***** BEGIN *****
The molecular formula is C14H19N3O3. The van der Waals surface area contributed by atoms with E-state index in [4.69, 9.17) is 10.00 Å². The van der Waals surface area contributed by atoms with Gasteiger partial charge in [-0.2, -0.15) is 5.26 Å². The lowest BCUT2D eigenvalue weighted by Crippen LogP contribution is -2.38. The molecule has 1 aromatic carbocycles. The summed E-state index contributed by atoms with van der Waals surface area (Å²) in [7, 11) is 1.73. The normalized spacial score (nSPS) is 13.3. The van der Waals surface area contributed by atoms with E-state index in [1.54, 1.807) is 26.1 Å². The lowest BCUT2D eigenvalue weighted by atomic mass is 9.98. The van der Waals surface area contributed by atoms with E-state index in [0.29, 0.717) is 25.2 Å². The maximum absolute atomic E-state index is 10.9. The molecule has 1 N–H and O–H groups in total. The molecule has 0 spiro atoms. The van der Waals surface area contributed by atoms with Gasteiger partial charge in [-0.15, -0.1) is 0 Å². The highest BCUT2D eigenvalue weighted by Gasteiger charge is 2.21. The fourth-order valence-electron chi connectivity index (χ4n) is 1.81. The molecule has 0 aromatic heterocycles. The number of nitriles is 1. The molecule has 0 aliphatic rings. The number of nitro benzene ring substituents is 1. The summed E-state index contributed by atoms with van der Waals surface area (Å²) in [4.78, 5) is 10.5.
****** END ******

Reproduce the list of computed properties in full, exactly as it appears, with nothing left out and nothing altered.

The molecular formula is C14H19N3O3. The van der Waals surface area contributed by atoms with E-state index in [4.69, 9.17) is 10.00 Å². The van der Waals surface area contributed by atoms with Gasteiger partial charge in [-0.2, -0.15) is 5.26 Å². The lowest BCUT2D eigenvalue weighted by Crippen LogP contribution is -2.38. The molecule has 1 aromatic carbocycles. The summed E-state index contributed by atoms with van der Waals surface area (Å²) in [7, 11) is 1.73. The normalized spacial score (nSPS) is 13.3. The van der Waals surface area contributed by atoms with E-state index in [1.54, 1.807) is 26.1 Å². The lowest BCUT2D eigenvalue weighted by atomic mass is 9.98. The van der Waals surface area contributed by atoms with E-state index in [0.29, 0.717) is 25.2 Å². The maximum absolute atomic E-state index is 10.9. The molecule has 1 N–H and O–H groups in total. The molecule has 0 spiro atoms. The van der Waals surface area contributed by atoms with Gasteiger partial charge in [-0.15, -0.1) is 0 Å². The highest BCUT2D eigenvalue weighted by Gasteiger charge is 2.21. The fourth-order valence-electron chi connectivity index (χ4n) is 1.81. The molecule has 0 aromatic heterocycles. The number of nitriles is 1. The molecule has 0 aliphatic rings. The number of nitro benzene ring substituents is 1. The summed E-state index contributed by atoms with van der Waals surface area (Å²) in [4.78, 5) is 10.5.